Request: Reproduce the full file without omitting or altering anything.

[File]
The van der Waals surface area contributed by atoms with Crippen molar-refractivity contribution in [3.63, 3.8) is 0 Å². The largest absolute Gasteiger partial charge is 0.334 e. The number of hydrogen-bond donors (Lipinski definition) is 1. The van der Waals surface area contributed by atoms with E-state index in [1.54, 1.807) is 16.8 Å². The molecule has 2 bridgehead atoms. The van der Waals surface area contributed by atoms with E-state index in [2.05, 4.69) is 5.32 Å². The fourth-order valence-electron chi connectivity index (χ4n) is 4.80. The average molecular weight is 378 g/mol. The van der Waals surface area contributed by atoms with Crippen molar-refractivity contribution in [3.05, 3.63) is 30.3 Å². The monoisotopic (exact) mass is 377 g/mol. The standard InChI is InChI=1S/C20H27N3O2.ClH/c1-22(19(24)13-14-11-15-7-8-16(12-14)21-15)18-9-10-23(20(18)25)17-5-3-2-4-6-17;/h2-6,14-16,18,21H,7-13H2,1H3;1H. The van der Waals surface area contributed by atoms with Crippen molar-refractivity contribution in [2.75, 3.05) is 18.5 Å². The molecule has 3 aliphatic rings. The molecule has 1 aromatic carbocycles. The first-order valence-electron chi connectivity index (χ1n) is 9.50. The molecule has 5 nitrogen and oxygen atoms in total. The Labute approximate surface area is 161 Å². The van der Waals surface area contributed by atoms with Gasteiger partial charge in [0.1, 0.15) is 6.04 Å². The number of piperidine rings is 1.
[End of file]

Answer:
The van der Waals surface area contributed by atoms with Crippen molar-refractivity contribution in [3.63, 3.8) is 0 Å². The largest absolute Gasteiger partial charge is 0.334 e. The number of hydrogen-bond donors (Lipinski definition) is 1. The van der Waals surface area contributed by atoms with E-state index in [1.54, 1.807) is 16.8 Å². The molecule has 2 bridgehead atoms. The van der Waals surface area contributed by atoms with E-state index in [2.05, 4.69) is 5.32 Å². The fourth-order valence-electron chi connectivity index (χ4n) is 4.80. The average molecular weight is 378 g/mol. The van der Waals surface area contributed by atoms with Crippen molar-refractivity contribution in [3.05, 3.63) is 30.3 Å². The monoisotopic (exact) mass is 377 g/mol. The standard InChI is InChI=1S/C20H27N3O2.ClH/c1-22(19(24)13-14-11-15-7-8-16(12-14)21-15)18-9-10-23(20(18)25)17-5-3-2-4-6-17;/h2-6,14-16,18,21H,7-13H2,1H3;1H. The van der Waals surface area contributed by atoms with Crippen molar-refractivity contribution in [2.75, 3.05) is 18.5 Å². The molecule has 3 aliphatic rings. The molecule has 1 aromatic carbocycles. The first-order valence-electron chi connectivity index (χ1n) is 9.50. The molecule has 5 nitrogen and oxygen atoms in total. The Labute approximate surface area is 161 Å². The van der Waals surface area contributed by atoms with Gasteiger partial charge in [0.1, 0.15) is 6.04 Å². The number of piperidine rings is 1.